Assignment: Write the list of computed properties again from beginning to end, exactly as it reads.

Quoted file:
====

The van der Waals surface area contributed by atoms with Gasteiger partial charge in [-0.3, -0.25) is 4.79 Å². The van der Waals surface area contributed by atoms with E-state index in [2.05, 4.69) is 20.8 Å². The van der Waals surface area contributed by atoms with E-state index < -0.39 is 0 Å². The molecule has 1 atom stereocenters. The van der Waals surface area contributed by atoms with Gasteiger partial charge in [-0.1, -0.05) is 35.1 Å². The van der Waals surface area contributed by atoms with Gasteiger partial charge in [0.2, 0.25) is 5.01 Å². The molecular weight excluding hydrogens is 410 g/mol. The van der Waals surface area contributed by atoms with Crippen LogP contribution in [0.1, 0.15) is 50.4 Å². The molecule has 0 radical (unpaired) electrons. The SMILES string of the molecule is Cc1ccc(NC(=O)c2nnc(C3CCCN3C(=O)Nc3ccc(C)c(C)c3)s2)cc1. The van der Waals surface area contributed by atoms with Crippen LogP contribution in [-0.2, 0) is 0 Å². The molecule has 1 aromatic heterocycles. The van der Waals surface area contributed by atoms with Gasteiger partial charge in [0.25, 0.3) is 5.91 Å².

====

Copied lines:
The van der Waals surface area contributed by atoms with Gasteiger partial charge in [-0.3, -0.25) is 4.79 Å². The van der Waals surface area contributed by atoms with E-state index in [2.05, 4.69) is 20.8 Å². The van der Waals surface area contributed by atoms with E-state index < -0.39 is 0 Å². The molecule has 1 atom stereocenters. The van der Waals surface area contributed by atoms with Gasteiger partial charge in [-0.1, -0.05) is 35.1 Å². The van der Waals surface area contributed by atoms with Gasteiger partial charge in [0.2, 0.25) is 5.01 Å². The molecular weight excluding hydrogens is 410 g/mol. The van der Waals surface area contributed by atoms with Crippen LogP contribution in [0.1, 0.15) is 50.4 Å². The molecule has 0 radical (unpaired) electrons. The SMILES string of the molecule is Cc1ccc(NC(=O)c2nnc(C3CCCN3C(=O)Nc3ccc(C)c(C)c3)s2)cc1. The van der Waals surface area contributed by atoms with Crippen LogP contribution in [-0.2, 0) is 0 Å². The molecule has 1 aromatic heterocycles. The van der Waals surface area contributed by atoms with Gasteiger partial charge in [0.25, 0.3) is 5.91 Å².